Chicagoland contractor shares the rich history and successful future of his sheet metal company.

Robert W. Kuechenberg, chief executive officer of R.B. Hayward Co. in Schiller Park, Ill., says he wants his company to be known for quality work. Hayward has worked on several landmark buildings in the Chicago area.
SCHILLER PARK, Ill. - If you ever visit R.B. Hayward Co.'s offices in suburban Chicago, notice the big round brass bell on the wall next to the receptionist's desk.

It looks like something that might hang in an old factory or firehouse. Robert W. Kuechenberg, the company's chief executive officer, says the bell is from the company's original 1900s-era Chicago sheet metal shop.

"Now we ring it every time we get a big contract," Kuechenberg says, laughing.

The bell and the company's adjacent shop were quiet the day SNIPS visited R.B. Hayward's offices, but with up to $10 million in annual sales, it's a safe assumption the bell gets a regular workout.

The bell and the company have come a long way since Ralph B. Hayward founded it in 1915. Much more than a simple sheet metal operation, today the company regularly works on projects in the health care, industrial and commercial building industries. Past projects have included ensuring airflow in a toxic-spill cleanup laboratory and installing new HVAC systems for the University of Illinois-Chicago Medical Center and pharmaceuticals maker Pfizer Inc.

"We pride ourselves on doing the difficult, quality work, and we look for the quality customers," Kuechenberg, 64, says. "We're looking to do an ongoing contract. We don't want to build a building, then walk away from it."

Walking around Chicago, its not hard to find buildings R.B. Hayward has been involved in. The Wrigley Building; the offices for both of the city's major newspapers, the Chicago Tribune and the Sun-Times; and many of the city's upscale hotels feature their work.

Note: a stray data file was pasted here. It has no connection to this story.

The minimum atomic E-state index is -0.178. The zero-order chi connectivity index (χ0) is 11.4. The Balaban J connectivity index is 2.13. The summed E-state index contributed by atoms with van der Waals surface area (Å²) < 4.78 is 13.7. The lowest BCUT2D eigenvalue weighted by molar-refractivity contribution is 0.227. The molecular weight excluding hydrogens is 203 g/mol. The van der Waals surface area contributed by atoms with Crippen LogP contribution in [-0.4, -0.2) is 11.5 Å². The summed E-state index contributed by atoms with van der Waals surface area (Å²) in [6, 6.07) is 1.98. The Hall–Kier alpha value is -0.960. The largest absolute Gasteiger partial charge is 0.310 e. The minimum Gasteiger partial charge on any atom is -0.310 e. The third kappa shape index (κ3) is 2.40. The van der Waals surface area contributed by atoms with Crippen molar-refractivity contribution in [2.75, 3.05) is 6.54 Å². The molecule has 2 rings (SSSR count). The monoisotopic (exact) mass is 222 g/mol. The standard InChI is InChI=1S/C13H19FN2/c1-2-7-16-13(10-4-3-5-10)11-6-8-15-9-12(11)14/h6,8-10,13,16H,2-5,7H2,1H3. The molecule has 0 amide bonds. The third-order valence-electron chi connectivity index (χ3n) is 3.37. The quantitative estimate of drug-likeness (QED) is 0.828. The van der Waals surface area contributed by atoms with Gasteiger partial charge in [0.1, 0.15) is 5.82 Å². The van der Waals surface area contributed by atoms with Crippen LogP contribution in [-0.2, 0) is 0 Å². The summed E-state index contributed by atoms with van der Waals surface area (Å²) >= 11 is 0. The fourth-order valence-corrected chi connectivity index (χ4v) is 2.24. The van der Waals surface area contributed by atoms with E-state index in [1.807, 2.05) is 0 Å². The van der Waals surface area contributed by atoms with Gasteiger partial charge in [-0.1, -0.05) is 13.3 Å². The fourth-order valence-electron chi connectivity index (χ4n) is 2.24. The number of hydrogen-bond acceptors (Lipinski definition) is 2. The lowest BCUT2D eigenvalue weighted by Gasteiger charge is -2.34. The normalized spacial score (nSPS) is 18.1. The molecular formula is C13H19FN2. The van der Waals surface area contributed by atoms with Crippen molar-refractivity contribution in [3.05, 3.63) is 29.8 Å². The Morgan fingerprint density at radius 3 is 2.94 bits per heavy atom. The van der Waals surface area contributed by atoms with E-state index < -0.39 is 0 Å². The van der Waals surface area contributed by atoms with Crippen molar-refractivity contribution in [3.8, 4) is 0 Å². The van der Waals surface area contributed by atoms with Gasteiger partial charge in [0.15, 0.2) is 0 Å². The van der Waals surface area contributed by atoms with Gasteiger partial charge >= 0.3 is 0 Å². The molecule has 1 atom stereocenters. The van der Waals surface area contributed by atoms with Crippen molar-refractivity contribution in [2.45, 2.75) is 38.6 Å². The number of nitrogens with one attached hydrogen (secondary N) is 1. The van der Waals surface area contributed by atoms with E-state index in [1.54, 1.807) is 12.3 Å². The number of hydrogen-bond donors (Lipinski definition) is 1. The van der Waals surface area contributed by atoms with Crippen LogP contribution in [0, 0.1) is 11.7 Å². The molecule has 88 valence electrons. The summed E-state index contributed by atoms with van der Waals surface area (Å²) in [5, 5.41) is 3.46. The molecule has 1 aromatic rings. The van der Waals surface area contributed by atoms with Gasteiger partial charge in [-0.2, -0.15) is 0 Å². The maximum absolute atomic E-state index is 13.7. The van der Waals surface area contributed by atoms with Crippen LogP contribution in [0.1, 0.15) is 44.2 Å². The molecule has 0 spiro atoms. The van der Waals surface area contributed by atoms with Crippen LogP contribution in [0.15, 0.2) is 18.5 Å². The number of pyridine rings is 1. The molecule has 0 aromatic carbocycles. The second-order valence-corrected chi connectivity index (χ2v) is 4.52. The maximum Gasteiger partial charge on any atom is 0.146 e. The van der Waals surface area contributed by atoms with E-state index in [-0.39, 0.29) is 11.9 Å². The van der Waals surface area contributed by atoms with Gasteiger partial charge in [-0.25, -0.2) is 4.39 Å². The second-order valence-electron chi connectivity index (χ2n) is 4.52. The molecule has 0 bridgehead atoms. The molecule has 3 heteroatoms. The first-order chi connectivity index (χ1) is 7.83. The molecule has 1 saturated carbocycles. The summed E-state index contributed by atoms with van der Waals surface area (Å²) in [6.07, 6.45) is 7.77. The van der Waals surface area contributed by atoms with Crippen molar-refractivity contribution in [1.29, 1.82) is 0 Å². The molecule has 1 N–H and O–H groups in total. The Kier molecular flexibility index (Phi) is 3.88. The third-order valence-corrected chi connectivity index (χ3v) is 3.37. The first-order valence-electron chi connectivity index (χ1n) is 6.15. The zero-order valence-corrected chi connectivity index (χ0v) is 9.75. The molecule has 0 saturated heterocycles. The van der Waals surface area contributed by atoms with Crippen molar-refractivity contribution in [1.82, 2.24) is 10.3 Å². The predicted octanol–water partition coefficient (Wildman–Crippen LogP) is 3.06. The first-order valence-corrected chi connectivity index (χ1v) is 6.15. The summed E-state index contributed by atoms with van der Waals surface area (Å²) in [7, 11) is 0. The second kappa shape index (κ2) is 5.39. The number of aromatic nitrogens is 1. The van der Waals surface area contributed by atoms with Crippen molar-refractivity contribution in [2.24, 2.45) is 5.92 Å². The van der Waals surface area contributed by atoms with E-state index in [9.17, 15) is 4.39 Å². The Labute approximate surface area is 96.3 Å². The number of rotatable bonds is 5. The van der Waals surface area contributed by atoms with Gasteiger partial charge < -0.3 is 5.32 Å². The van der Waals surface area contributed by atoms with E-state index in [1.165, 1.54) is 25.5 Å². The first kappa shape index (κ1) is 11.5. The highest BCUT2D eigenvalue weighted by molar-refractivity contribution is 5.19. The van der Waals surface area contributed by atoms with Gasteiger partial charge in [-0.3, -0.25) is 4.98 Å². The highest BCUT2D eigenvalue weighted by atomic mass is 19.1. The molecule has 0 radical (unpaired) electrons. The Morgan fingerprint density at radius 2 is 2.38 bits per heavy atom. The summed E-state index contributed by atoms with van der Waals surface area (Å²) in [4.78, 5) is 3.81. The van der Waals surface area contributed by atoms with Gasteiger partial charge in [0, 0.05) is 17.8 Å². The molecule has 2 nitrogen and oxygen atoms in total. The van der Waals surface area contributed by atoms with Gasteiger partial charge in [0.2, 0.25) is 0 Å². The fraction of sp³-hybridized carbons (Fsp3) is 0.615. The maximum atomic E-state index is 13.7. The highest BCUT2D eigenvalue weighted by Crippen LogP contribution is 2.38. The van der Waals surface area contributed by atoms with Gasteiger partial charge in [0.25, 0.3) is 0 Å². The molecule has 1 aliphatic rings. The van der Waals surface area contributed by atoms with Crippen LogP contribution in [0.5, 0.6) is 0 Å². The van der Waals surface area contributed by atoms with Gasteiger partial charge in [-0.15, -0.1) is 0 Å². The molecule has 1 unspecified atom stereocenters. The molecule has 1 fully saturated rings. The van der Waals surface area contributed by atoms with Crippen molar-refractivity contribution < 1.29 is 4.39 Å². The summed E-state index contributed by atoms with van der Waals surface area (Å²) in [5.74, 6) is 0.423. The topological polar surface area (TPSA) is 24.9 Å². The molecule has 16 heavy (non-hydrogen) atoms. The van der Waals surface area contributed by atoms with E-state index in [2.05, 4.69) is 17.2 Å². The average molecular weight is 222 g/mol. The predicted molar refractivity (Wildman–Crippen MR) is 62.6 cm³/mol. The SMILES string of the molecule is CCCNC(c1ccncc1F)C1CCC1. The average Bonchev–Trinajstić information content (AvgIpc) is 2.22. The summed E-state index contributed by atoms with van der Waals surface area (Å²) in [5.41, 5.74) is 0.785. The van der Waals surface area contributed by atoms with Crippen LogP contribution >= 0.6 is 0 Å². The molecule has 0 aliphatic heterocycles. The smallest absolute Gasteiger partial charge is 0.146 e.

The company also installed the original ventilation system for the 73-year-old Merchandise Mart. The building, which takes up two city blocks, is one of the largest commercial structures in the world. Hayward made and installed miles of ductwork for the project.

In the 1960s, the company was also involved in the construction of the John Hancock Center, the Michigan Avenue landmark that is one of the tallest buildings in the world.

In recent years, the company has done less general HVAC work, leaving what Kuechenberg calls the most "competitive" side of the construction industry to others. Instead, the company has focused on suburban developments and specialty projects for major industrial and commercial clients.

The strategy appears to be working: While Kuechenberg says R.B. Hayward "is not a Fortune 500 company," it does count many businesses who are on that elite list of top-ranking U.S. corporations, including Allstate and IBM, among its clients.

"We want to have a reputation" for quality work, Kuechenberg says.

The company also has a reputation for involvement in the community and the sheet metal industry. Hayward is a member of the Sheet Metal and Air Conditioning Contractors' National Association, the Association of Subcontractors and Affiliates, the Building Owners and Managers Association of Chicago, the National Fire Protection Agency and several other groups.

In 2002, Kuechenberg and his wife Anita were given SMACNA's Distinguished Legislative Service Award for the couple's political activities.

The company is also active with charities such as the American Cancer Society, the Shriners and the American Diabetes Association.